A WMS is the combination of hardware computing devices, mobile and desktop software and peripheral interfaces for use in managing all aspects of a warehouse and stockyard. At its core, a warehouse management system is able to locate inventory, provide configurable management for specific warehouse tasks and coordinate inventory as it enters and exits the warehouse. Of course, the complexity of a WMS is directly related to the complexity of the warehouse that it will serve.
For small warehouse operations, little more than an inventory locator, inventory counting module, and a basic shipping-receiving package may be needed. In some circumstances, a WMS may not be required at all. Because the WMS generally requires the expertise of information technology (IT) professionals, it only makes sense to implement a WMS if the cost reduction benefits of owning such a system can offset the costs associated with the IT outlay regardless of whether those resources are outsourced or staffed.
However, when it comes to large warehouse operations, which include multiple buildings, stockyards or product-critical issues such as expiration dating, a comprehensive WMS solution offering a broad range of functionality is necessary. Increased accuracy, increased productivity and a reduction in costs can provide a quick return on investment (ROI) when implementing a WMS. A WMS can reduce overall inventory quantities and costs associated with labor when used in conjunction with data collection systems, automated picking systems and other external peripherals.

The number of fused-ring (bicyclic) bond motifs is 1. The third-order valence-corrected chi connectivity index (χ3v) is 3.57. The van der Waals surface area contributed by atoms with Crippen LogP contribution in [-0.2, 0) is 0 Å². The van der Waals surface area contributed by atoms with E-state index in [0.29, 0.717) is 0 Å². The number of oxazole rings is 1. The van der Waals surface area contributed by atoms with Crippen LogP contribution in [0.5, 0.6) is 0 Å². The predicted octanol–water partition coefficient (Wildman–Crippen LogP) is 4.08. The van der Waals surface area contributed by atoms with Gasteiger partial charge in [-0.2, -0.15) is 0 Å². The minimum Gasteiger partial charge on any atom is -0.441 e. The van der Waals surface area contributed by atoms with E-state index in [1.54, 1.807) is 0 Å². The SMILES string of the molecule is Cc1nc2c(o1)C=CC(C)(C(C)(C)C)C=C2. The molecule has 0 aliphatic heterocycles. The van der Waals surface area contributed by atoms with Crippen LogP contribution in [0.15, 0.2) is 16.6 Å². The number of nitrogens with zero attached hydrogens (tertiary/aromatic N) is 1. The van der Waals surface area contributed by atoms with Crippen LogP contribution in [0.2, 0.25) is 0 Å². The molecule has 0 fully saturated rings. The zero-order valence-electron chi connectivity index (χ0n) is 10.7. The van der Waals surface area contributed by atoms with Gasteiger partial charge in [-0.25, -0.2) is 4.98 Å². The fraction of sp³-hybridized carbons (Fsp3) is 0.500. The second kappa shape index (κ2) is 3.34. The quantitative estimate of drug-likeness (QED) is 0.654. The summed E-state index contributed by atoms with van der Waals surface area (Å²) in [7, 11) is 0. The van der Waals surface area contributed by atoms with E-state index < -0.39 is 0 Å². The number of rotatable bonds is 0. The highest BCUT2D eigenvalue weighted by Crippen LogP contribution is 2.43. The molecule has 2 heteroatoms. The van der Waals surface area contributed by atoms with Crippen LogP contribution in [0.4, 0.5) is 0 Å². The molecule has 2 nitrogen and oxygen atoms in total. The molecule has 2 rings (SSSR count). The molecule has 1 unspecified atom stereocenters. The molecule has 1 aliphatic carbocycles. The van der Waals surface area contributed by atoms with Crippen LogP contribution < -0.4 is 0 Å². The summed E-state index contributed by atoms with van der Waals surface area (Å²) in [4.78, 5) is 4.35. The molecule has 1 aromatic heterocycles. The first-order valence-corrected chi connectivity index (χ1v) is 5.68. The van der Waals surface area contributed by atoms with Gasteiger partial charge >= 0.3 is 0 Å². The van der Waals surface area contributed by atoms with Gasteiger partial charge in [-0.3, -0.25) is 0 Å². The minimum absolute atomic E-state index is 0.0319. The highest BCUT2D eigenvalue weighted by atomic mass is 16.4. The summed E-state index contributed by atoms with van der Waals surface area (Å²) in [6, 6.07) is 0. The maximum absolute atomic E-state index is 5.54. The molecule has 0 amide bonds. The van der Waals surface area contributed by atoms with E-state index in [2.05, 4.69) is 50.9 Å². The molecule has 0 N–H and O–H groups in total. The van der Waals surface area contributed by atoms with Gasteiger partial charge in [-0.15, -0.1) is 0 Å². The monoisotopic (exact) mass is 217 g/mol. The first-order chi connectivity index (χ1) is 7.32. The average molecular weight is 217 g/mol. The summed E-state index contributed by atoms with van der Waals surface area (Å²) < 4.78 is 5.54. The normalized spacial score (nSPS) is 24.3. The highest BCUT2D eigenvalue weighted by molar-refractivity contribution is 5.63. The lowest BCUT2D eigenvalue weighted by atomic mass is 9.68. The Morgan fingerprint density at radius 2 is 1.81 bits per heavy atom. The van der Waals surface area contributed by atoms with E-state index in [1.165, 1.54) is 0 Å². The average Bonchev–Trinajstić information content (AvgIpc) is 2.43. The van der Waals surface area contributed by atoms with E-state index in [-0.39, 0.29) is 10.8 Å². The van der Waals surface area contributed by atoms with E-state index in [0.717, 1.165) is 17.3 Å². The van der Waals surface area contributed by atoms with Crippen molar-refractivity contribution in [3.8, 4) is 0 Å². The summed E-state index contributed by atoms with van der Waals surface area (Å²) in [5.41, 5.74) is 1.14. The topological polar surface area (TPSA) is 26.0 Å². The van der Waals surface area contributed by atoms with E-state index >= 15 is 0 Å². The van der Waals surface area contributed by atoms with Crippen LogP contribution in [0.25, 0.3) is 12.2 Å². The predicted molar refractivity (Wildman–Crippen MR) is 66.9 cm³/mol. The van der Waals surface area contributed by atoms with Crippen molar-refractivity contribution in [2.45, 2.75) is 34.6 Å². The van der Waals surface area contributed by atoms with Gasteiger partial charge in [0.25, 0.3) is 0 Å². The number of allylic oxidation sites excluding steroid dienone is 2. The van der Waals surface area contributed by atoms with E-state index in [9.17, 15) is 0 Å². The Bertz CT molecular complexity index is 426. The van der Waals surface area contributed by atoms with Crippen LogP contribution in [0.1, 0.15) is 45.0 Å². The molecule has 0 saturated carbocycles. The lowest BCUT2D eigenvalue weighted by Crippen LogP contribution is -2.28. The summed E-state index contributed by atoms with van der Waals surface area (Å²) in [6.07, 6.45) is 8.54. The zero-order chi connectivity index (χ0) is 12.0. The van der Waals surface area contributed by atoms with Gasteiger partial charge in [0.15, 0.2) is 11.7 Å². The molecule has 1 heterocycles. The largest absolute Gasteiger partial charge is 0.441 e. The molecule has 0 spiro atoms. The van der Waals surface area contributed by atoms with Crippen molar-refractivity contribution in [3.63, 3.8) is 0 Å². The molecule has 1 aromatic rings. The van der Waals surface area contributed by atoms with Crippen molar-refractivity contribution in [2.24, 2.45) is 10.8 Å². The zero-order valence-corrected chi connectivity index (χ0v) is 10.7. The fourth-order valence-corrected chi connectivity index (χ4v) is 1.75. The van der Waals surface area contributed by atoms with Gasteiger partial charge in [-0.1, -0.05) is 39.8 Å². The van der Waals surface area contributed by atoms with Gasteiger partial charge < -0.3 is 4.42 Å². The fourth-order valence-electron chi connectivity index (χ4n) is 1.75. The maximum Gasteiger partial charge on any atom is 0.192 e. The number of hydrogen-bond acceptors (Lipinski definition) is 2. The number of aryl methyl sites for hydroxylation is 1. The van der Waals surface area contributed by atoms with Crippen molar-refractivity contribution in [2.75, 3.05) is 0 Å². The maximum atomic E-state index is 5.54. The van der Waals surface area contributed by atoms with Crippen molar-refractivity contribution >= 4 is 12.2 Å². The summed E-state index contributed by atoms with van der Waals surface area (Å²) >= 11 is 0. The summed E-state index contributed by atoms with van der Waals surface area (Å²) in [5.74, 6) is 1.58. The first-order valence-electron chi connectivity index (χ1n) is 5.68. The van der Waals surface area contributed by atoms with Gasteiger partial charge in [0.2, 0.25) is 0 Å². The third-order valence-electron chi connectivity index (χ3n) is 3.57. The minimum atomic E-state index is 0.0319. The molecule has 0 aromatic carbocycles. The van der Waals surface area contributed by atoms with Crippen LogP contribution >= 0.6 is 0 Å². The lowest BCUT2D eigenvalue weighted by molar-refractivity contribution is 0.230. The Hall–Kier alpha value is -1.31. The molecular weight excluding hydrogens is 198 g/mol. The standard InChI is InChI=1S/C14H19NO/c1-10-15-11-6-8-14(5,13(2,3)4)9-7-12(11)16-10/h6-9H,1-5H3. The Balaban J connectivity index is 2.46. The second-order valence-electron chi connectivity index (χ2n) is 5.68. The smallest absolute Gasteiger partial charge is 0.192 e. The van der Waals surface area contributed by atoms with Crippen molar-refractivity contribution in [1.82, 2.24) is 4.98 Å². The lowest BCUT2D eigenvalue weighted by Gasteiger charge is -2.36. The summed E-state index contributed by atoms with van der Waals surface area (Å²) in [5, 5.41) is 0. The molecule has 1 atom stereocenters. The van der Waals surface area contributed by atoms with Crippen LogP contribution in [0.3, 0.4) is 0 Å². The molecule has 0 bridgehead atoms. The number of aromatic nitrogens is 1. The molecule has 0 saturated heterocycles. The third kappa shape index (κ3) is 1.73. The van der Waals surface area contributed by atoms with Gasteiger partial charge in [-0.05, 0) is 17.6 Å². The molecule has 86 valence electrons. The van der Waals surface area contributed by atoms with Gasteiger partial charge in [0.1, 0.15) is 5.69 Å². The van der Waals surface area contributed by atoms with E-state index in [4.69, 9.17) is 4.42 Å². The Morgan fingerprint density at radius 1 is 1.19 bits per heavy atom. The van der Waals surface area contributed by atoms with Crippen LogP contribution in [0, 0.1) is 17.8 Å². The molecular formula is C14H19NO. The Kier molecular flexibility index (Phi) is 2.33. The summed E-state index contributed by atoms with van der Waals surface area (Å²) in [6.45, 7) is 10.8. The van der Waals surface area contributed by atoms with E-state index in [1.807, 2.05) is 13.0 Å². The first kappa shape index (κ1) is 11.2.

Warehouse management systems implementing automatic data capture and identification technology, such as mobile computers, barcode scanners and RFID, can efficiently supervise product flow throughout the warehouse. Once data has been collected for various warehouse tasks or inventory control processes, the data is warehoused in a relational database system allowing managers visibility into the real-time status of goods in the warehouse.
Additionally, warehouse management systems can be integrated into Enterprise Resource Planning (ERP) systems. While the function of the WMS is to provide status and analysis of inventory for a given warehouse, integration of the WMS data with the ERP allows cross-functional visibility into warehouse operations for business planning and forecasting.